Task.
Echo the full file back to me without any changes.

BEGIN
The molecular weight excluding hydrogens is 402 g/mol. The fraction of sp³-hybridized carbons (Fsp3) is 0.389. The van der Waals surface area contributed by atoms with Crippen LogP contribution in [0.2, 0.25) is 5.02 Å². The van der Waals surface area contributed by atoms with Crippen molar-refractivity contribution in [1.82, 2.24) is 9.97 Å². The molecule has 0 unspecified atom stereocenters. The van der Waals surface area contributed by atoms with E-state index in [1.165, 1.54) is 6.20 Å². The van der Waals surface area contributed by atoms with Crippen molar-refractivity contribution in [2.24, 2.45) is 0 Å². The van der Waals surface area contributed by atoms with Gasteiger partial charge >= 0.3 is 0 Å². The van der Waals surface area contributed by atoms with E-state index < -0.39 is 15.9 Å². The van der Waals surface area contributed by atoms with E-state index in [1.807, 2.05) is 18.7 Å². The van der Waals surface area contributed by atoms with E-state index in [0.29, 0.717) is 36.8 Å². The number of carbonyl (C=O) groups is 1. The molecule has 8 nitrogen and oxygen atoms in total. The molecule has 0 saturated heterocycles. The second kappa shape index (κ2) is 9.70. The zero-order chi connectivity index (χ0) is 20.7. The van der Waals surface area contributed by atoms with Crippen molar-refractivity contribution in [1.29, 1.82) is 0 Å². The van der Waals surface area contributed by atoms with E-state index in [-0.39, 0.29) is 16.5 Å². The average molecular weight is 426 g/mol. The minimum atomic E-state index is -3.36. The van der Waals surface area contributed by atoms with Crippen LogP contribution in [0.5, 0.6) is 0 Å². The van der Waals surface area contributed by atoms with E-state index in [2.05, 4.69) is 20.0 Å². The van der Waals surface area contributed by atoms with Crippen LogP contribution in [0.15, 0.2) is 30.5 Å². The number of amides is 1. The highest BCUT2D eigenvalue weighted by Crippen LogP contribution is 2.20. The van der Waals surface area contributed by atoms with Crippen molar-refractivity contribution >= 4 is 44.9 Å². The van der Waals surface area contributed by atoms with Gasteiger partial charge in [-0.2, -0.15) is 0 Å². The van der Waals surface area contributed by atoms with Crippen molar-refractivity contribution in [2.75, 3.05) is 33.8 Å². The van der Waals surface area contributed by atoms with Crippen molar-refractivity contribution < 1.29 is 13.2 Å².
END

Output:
The molecular weight excluding hydrogens is 402 g/mol. The fraction of sp³-hybridized carbons (Fsp3) is 0.389. The van der Waals surface area contributed by atoms with Crippen LogP contribution in [0.2, 0.25) is 5.02 Å². The van der Waals surface area contributed by atoms with Crippen molar-refractivity contribution in [1.82, 2.24) is 9.97 Å². The molecule has 0 unspecified atom stereocenters. The van der Waals surface area contributed by atoms with E-state index in [1.165, 1.54) is 6.20 Å². The van der Waals surface area contributed by atoms with Crippen molar-refractivity contribution in [2.24, 2.45) is 0 Å². The van der Waals surface area contributed by atoms with Gasteiger partial charge >= 0.3 is 0 Å². The van der Waals surface area contributed by atoms with E-state index < -0.39 is 15.9 Å². The van der Waals surface area contributed by atoms with E-state index in [1.807, 2.05) is 18.7 Å². The van der Waals surface area contributed by atoms with E-state index in [0.29, 0.717) is 36.8 Å². The number of carbonyl (C=O) groups is 1. The molecule has 8 nitrogen and oxygen atoms in total. The molecule has 0 saturated heterocycles. The second kappa shape index (κ2) is 9.70. The zero-order chi connectivity index (χ0) is 20.7. The van der Waals surface area contributed by atoms with Crippen molar-refractivity contribution in [1.29, 1.82) is 0 Å². The van der Waals surface area contributed by atoms with E-state index in [-0.39, 0.29) is 16.5 Å². The average molecular weight is 426 g/mol. The minimum atomic E-state index is -3.36. The van der Waals surface area contributed by atoms with Crippen LogP contribution in [0.5, 0.6) is 0 Å². The van der Waals surface area contributed by atoms with E-state index in [2.05, 4.69) is 20.0 Å². The van der Waals surface area contributed by atoms with Crippen LogP contribution in [0.15, 0.2) is 30.5 Å². The number of amides is 1. The highest BCUT2D eigenvalue weighted by Crippen LogP contribution is 2.20. The van der Waals surface area contributed by atoms with Crippen molar-refractivity contribution >= 4 is 44.9 Å². The van der Waals surface area contributed by atoms with Gasteiger partial charge in [-0.2, -0.15) is 0 Å². The van der Waals surface area contributed by atoms with Crippen molar-refractivity contribution in [2.75, 3.05) is 33.8 Å². The van der Waals surface area contributed by atoms with Crippen molar-refractivity contribution < 1.29 is 13.2 Å².